Now is the Time to Say Goodbye

April 14, 2013

A chance meeting with Colin Campbell (now Sir Colin Campbell, DL, FRSA) at Heathrow Airport in October 1987 alerted me to the fact that the Society for Computers and Law was in the process of recruiting a new Administrative Secretary and I duly applied for the job.  Although I was already known to some of the Executive and Council from when, as Ruth Messer, I had served as General Manager of the National Law Library (1980-1981) or Conference Officer of the International Bar Association (1976 to 1980), I was an unknown quantity to the then Chairman of SCL (Bradley Brown) and Hon Secretary (David Kidd) who conducted a gruelling interview in Bradley’s offices.  A few days later I received a letter from Bradley Brown appointing me as Administrative Secretary of SCL for a trial period of six months, although it was made very clear to me that the contract was one of services and not a contract of employment!   

The Society had been going through a very difficult time. At the AGM in March 1987, Bradley had concluded his review of the year by saying ‘He felt that he should sound a warning note.  For the past two years, the Society’s membership had been dropping and the future of the Society was uncertain.’

I have always relished a challenge and turning the Society round was certainly going to be one.   Economies had to be made wherever possible.  The first task was to move all the SCL material from its previous home in Didcot to its new home in Bristol.  I was very grateful that my previous employers lent me a van and a driver, so one dismal December day we drove to Didcot and physically moved everything to Bristol. 

The priority was to collect membership subscriptions (the Society had so little money by its year-end that the then Hon Treasurer, the late and much loved Alan Brakefield, paid me by personal cheque) and so I set to work at creating an electronic database using ‘Rapidfile’ from the previous Kardex system.  Slowly we rebuilt the membership and the Council introduced new initiatives to encourage more people to be actively involved in the work of the Society. I was delighted when, in June 1988, I received a letter from Keith James, the new Chairman of SCL, confirming my permanent appointment.

The Northern Group was the first regional group to be established.   Others followed in London, Scotland, Liverpool and the South West.    Working Parties were established to cover new aspects of technology.   When a group or working party had served its purpose, it closed – and new ones were established as appropriate.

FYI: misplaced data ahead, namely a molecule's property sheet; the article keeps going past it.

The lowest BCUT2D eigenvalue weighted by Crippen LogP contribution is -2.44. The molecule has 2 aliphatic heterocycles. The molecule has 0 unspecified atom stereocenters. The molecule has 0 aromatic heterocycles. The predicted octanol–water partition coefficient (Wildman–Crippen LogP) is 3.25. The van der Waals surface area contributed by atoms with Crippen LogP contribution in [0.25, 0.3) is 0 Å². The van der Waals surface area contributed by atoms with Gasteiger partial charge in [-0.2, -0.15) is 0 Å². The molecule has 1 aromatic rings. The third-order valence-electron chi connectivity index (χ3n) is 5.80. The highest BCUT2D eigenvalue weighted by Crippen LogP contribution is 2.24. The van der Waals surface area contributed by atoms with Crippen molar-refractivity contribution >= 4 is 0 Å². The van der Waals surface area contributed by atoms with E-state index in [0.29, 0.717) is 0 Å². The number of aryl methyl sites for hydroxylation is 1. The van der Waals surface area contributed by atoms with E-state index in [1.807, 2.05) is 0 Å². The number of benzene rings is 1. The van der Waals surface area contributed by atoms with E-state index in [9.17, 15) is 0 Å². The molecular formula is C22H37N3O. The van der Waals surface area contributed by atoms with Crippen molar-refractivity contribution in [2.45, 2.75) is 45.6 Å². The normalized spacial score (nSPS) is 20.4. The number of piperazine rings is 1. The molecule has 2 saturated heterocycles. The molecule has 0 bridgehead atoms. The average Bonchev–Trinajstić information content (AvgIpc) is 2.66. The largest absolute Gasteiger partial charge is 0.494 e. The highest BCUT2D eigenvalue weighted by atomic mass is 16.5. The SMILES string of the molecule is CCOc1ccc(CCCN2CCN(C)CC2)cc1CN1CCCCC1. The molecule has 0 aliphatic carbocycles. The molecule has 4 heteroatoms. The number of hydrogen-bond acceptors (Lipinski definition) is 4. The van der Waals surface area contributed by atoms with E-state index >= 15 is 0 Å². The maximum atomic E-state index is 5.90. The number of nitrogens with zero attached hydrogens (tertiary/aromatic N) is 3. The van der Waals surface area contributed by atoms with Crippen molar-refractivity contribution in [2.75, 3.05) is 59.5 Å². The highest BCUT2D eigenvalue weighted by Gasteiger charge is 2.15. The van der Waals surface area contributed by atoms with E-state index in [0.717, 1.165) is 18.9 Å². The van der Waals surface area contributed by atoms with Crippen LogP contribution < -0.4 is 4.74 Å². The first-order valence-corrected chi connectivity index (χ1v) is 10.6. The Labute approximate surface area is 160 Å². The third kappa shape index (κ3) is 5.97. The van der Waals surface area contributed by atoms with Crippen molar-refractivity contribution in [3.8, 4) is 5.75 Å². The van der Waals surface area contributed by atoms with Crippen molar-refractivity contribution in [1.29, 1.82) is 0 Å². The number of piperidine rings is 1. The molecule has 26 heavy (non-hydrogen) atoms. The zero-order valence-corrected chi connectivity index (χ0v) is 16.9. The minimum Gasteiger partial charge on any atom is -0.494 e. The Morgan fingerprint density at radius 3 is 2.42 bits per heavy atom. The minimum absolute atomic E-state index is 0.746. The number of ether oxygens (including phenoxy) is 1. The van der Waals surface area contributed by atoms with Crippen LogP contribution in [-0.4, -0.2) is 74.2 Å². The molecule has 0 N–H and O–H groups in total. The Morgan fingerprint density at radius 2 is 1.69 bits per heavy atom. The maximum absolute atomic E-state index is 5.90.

In those far-off days when the only form of communication with our members was by the DX or post, members had to opt to join a specific group and only received notification about that group’s activities.  Many group meetings were free of charge, but the drop-out rate was untenable and so it was decided to introduce attendance fees which had the immediate effect of increasing attendance rates.

In the late 1980s and early 1990s, SCL was primarily concerned in assisting the profession to embrace the new technology rather than IT Law.  Many law firm partners were personally involved with choosing the technology and installing it in their offices – until the introduction of the Managing Partner, who decreed that lawyers should be fee earning and specialist information technology managers became a feature of large law firms.   The first conference I organised on behalf of the Society was therefore entitled:  ‘Meeting the Challenge of Management – How IT Can help’ in Bournemouth in November 1988. 

In the early 1990s the Society organised a series of ‘Information Technology for Lawyers Exhibitions’ throughout the UK.  SCL had the innovative idea to include workshops at these events. SCL has always been fortunate in the generosity of its members in sharing their expertise and these workshops were addressed by SCL members who were the leaders in the field.   Having put the ball in motion, commercial organisations then started to include workshops at their exhibitions which meant that SCL could focus on different types of events.

SCL has been involved with so many different initiatives over the past 25 years.   It has been an extraordinary experience to look back at  old conference programmes and minutes from meetings to see how much has been achieved. The desire to survive and meet the changing needs of SCL members has been paramount.    In 1993 it was felt that changes needed to be made to the magazine and that it was time to recruit a Managing Editor and I was delighted when Richard Hudson of Jordans recommended Laurence Eastham to me and the Executive confirmed his appointment – the rest – as they say – is history.

SCL has always striven to keep in touch with its individual members and so in 1994, when moving jobs by members of the legal profession became the norm rather than the exception, Council made the decision to abolish corporate membership.